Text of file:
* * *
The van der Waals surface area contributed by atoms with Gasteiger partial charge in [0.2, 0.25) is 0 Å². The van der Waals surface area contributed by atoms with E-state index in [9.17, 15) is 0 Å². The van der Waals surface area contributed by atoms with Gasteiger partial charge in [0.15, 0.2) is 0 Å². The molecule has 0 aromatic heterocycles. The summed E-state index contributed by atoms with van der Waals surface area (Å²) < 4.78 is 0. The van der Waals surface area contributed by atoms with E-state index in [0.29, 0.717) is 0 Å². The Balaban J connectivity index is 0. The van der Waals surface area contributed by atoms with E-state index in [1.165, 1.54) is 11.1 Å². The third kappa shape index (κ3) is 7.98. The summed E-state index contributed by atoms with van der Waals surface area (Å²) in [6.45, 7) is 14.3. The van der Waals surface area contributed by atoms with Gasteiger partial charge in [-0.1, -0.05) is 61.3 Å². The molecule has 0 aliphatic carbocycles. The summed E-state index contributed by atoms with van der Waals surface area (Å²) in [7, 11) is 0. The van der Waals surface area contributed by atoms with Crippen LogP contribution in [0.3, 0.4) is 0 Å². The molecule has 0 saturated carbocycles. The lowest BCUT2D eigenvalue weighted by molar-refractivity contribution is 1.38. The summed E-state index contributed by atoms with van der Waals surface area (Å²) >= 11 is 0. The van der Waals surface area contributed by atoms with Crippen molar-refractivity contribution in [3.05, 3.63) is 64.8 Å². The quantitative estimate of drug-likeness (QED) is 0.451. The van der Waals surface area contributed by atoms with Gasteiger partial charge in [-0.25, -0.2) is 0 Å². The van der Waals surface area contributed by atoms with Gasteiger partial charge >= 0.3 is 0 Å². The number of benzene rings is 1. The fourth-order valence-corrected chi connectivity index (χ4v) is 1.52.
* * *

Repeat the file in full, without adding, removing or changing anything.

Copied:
The van der Waals surface area contributed by atoms with Gasteiger partial charge in [0.2, 0.25) is 0 Å². The van der Waals surface area contributed by atoms with E-state index in [9.17, 15) is 0 Å². The van der Waals surface area contributed by atoms with Gasteiger partial charge in [0.15, 0.2) is 0 Å². The molecule has 0 aromatic heterocycles. The summed E-state index contributed by atoms with van der Waals surface area (Å²) < 4.78 is 0. The van der Waals surface area contributed by atoms with E-state index in [0.29, 0.717) is 0 Å². The Balaban J connectivity index is 0. The van der Waals surface area contributed by atoms with E-state index in [1.165, 1.54) is 11.1 Å². The third kappa shape index (κ3) is 7.98. The summed E-state index contributed by atoms with van der Waals surface area (Å²) in [6.45, 7) is 14.3. The van der Waals surface area contributed by atoms with Gasteiger partial charge in [-0.1, -0.05) is 61.3 Å². The molecule has 0 aliphatic carbocycles. The summed E-state index contributed by atoms with van der Waals surface area (Å²) in [7, 11) is 0. The van der Waals surface area contributed by atoms with Crippen LogP contribution in [0.3, 0.4) is 0 Å². The molecule has 0 saturated carbocycles. The lowest BCUT2D eigenvalue weighted by molar-refractivity contribution is 1.38. The summed E-state index contributed by atoms with van der Waals surface area (Å²) >= 11 is 0. The van der Waals surface area contributed by atoms with Crippen molar-refractivity contribution in [3.05, 3.63) is 64.8 Å². The quantitative estimate of drug-likeness (QED) is 0.451. The van der Waals surface area contributed by atoms with Gasteiger partial charge in [-0.25, -0.2) is 0 Å². The van der Waals surface area contributed by atoms with Gasteiger partial charge >= 0.3 is 0 Å². The number of benzene rings is 1. The fourth-order valence-corrected chi connectivity index (χ4v) is 1.52.